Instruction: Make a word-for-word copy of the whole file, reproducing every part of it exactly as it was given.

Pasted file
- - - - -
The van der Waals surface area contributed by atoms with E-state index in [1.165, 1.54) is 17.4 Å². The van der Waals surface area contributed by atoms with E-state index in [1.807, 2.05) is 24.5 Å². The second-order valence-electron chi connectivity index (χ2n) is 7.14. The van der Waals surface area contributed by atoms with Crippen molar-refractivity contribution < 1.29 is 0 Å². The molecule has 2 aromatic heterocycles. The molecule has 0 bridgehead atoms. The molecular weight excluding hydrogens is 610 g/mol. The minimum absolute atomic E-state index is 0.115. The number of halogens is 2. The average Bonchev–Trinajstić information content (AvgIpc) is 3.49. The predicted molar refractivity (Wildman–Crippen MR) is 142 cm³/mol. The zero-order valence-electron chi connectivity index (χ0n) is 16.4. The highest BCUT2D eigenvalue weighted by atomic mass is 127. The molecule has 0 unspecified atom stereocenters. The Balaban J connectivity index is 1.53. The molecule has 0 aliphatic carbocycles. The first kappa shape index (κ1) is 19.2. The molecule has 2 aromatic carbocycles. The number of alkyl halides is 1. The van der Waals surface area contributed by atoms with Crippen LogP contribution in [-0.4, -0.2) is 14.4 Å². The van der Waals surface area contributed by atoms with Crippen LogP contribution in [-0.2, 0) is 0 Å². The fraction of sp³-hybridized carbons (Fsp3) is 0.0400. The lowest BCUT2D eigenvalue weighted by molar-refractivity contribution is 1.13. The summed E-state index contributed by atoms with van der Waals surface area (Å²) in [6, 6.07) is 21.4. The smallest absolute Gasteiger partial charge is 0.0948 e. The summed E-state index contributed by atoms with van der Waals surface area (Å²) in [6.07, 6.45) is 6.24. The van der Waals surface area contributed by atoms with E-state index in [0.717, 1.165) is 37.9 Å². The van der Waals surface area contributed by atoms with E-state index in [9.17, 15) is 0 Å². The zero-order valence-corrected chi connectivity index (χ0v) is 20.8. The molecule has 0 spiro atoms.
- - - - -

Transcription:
The van der Waals surface area contributed by atoms with E-state index in [1.165, 1.54) is 17.4 Å². The van der Waals surface area contributed by atoms with E-state index in [1.807, 2.05) is 24.5 Å². The second-order valence-electron chi connectivity index (χ2n) is 7.14. The van der Waals surface area contributed by atoms with Crippen molar-refractivity contribution < 1.29 is 0 Å². The molecule has 2 aromatic heterocycles. The molecule has 0 bridgehead atoms. The molecular weight excluding hydrogens is 610 g/mol. The minimum absolute atomic E-state index is 0.115. The number of halogens is 2. The average Bonchev–Trinajstić information content (AvgIpc) is 3.49. The predicted molar refractivity (Wildman–Crippen MR) is 142 cm³/mol. The zero-order valence-electron chi connectivity index (χ0n) is 16.4. The highest BCUT2D eigenvalue weighted by atomic mass is 127. The molecule has 0 unspecified atom stereocenters. The Balaban J connectivity index is 1.53. The molecule has 0 aliphatic carbocycles. The first kappa shape index (κ1) is 19.2. The molecule has 2 aromatic carbocycles. The number of alkyl halides is 1. The van der Waals surface area contributed by atoms with Crippen LogP contribution in [-0.4, -0.2) is 14.4 Å². The van der Waals surface area contributed by atoms with Crippen LogP contribution in [-0.2, 0) is 0 Å². The fraction of sp³-hybridized carbons (Fsp3) is 0.0400. The lowest BCUT2D eigenvalue weighted by molar-refractivity contribution is 1.13. The summed E-state index contributed by atoms with van der Waals surface area (Å²) in [6, 6.07) is 21.4. The smallest absolute Gasteiger partial charge is 0.0948 e. The summed E-state index contributed by atoms with van der Waals surface area (Å²) in [6.07, 6.45) is 6.24. The van der Waals surface area contributed by atoms with E-state index in [0.717, 1.165) is 37.9 Å². The van der Waals surface area contributed by atoms with E-state index in [9.17, 15) is 0 Å². The zero-order valence-corrected chi connectivity index (χ0v) is 20.8. The molecule has 0 spiro atoms.